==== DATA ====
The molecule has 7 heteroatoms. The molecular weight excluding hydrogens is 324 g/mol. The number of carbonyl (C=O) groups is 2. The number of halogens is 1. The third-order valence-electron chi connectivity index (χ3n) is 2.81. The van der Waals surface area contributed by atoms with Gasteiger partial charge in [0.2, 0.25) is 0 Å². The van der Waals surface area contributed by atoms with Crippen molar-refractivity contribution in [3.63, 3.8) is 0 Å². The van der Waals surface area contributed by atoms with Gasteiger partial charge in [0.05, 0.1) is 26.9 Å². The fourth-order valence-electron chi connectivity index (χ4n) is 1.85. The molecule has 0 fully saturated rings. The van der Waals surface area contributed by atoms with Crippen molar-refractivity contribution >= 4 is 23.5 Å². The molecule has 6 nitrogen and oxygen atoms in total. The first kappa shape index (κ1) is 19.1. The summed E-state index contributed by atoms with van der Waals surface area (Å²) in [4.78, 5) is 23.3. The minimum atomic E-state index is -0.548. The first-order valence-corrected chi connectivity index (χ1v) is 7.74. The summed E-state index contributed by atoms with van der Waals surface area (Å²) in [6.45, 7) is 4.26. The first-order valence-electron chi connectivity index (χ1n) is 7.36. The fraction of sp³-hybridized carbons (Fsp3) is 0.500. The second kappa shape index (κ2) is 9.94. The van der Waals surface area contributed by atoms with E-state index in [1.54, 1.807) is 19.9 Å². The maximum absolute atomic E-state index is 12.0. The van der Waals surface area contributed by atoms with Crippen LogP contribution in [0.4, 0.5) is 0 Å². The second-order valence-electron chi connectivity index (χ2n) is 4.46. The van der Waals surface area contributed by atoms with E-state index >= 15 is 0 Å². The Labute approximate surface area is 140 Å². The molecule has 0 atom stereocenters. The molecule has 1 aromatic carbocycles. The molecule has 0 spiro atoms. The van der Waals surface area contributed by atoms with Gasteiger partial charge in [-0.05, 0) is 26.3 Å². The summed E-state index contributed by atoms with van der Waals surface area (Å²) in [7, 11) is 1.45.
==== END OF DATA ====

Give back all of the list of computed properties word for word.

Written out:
The molecule has 7 heteroatoms. The molecular weight excluding hydrogens is 324 g/mol. The number of carbonyl (C=O) groups is 2. The number of halogens is 1. The third-order valence-electron chi connectivity index (χ3n) is 2.81. The van der Waals surface area contributed by atoms with Gasteiger partial charge in [0.2, 0.25) is 0 Å². The van der Waals surface area contributed by atoms with Crippen molar-refractivity contribution in [3.63, 3.8) is 0 Å². The van der Waals surface area contributed by atoms with Gasteiger partial charge in [0.05, 0.1) is 26.9 Å². The fourth-order valence-electron chi connectivity index (χ4n) is 1.85. The molecule has 0 fully saturated rings. The van der Waals surface area contributed by atoms with Crippen molar-refractivity contribution >= 4 is 23.5 Å². The molecule has 6 nitrogen and oxygen atoms in total. The first kappa shape index (κ1) is 19.1. The summed E-state index contributed by atoms with van der Waals surface area (Å²) in [4.78, 5) is 23.3. The minimum atomic E-state index is -0.548. The first-order valence-corrected chi connectivity index (χ1v) is 7.74. The summed E-state index contributed by atoms with van der Waals surface area (Å²) in [6.45, 7) is 4.26. The first-order valence-electron chi connectivity index (χ1n) is 7.36. The fraction of sp³-hybridized carbons (Fsp3) is 0.500. The second kappa shape index (κ2) is 9.94. The van der Waals surface area contributed by atoms with E-state index in [1.54, 1.807) is 19.9 Å². The maximum absolute atomic E-state index is 12.0. The van der Waals surface area contributed by atoms with Crippen LogP contribution in [0.4, 0.5) is 0 Å². The second-order valence-electron chi connectivity index (χ2n) is 4.46. The van der Waals surface area contributed by atoms with E-state index >= 15 is 0 Å². The Labute approximate surface area is 140 Å². The molecule has 0 atom stereocenters. The molecule has 1 aromatic carbocycles. The molecule has 0 spiro atoms. The van der Waals surface area contributed by atoms with Gasteiger partial charge in [-0.05, 0) is 26.3 Å². The summed E-state index contributed by atoms with van der Waals surface area (Å²) in [7, 11) is 1.45.